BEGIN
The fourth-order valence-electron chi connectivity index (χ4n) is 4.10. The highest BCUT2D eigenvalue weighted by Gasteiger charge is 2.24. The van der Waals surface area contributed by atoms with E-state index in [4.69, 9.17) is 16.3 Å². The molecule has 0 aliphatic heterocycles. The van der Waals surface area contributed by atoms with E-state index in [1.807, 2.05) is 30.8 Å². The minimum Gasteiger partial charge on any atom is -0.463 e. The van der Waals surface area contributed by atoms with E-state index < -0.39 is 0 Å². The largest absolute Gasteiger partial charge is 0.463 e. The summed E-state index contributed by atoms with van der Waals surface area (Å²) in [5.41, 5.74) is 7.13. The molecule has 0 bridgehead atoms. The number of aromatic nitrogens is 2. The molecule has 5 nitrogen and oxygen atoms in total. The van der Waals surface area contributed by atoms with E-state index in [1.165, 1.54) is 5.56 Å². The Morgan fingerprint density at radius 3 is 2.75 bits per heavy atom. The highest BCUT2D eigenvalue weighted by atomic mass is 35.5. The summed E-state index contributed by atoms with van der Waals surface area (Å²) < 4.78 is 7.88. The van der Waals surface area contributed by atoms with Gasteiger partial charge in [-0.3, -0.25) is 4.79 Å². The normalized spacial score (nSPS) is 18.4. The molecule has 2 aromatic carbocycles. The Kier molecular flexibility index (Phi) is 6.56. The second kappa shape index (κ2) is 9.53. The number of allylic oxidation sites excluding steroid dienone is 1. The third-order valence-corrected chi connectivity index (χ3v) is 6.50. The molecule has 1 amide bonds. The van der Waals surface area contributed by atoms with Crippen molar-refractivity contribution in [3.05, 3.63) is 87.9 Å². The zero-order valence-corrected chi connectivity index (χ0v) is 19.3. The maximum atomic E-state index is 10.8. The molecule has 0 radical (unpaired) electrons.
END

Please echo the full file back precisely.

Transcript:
The fourth-order valence-electron chi connectivity index (χ4n) is 4.10. The highest BCUT2D eigenvalue weighted by Gasteiger charge is 2.24. The van der Waals surface area contributed by atoms with E-state index in [4.69, 9.17) is 16.3 Å². The molecule has 0 aliphatic heterocycles. The van der Waals surface area contributed by atoms with E-state index in [1.807, 2.05) is 30.8 Å². The minimum Gasteiger partial charge on any atom is -0.463 e. The van der Waals surface area contributed by atoms with E-state index < -0.39 is 0 Å². The largest absolute Gasteiger partial charge is 0.463 e. The summed E-state index contributed by atoms with van der Waals surface area (Å²) in [5.41, 5.74) is 7.13. The molecule has 0 bridgehead atoms. The number of aromatic nitrogens is 2. The molecule has 5 nitrogen and oxygen atoms in total. The van der Waals surface area contributed by atoms with E-state index in [1.165, 1.54) is 5.56 Å². The Morgan fingerprint density at radius 3 is 2.75 bits per heavy atom. The highest BCUT2D eigenvalue weighted by atomic mass is 35.5. The summed E-state index contributed by atoms with van der Waals surface area (Å²) < 4.78 is 7.88. The van der Waals surface area contributed by atoms with Gasteiger partial charge in [-0.3, -0.25) is 4.79 Å². The normalized spacial score (nSPS) is 18.4. The molecule has 2 aromatic carbocycles. The Kier molecular flexibility index (Phi) is 6.56. The second kappa shape index (κ2) is 9.53. The number of allylic oxidation sites excluding steroid dienone is 1. The third-order valence-corrected chi connectivity index (χ3v) is 6.50. The molecule has 1 amide bonds. The van der Waals surface area contributed by atoms with Crippen molar-refractivity contribution in [3.05, 3.63) is 87.9 Å². The zero-order valence-corrected chi connectivity index (χ0v) is 19.3. The maximum atomic E-state index is 10.8. The molecule has 0 radical (unpaired) electrons.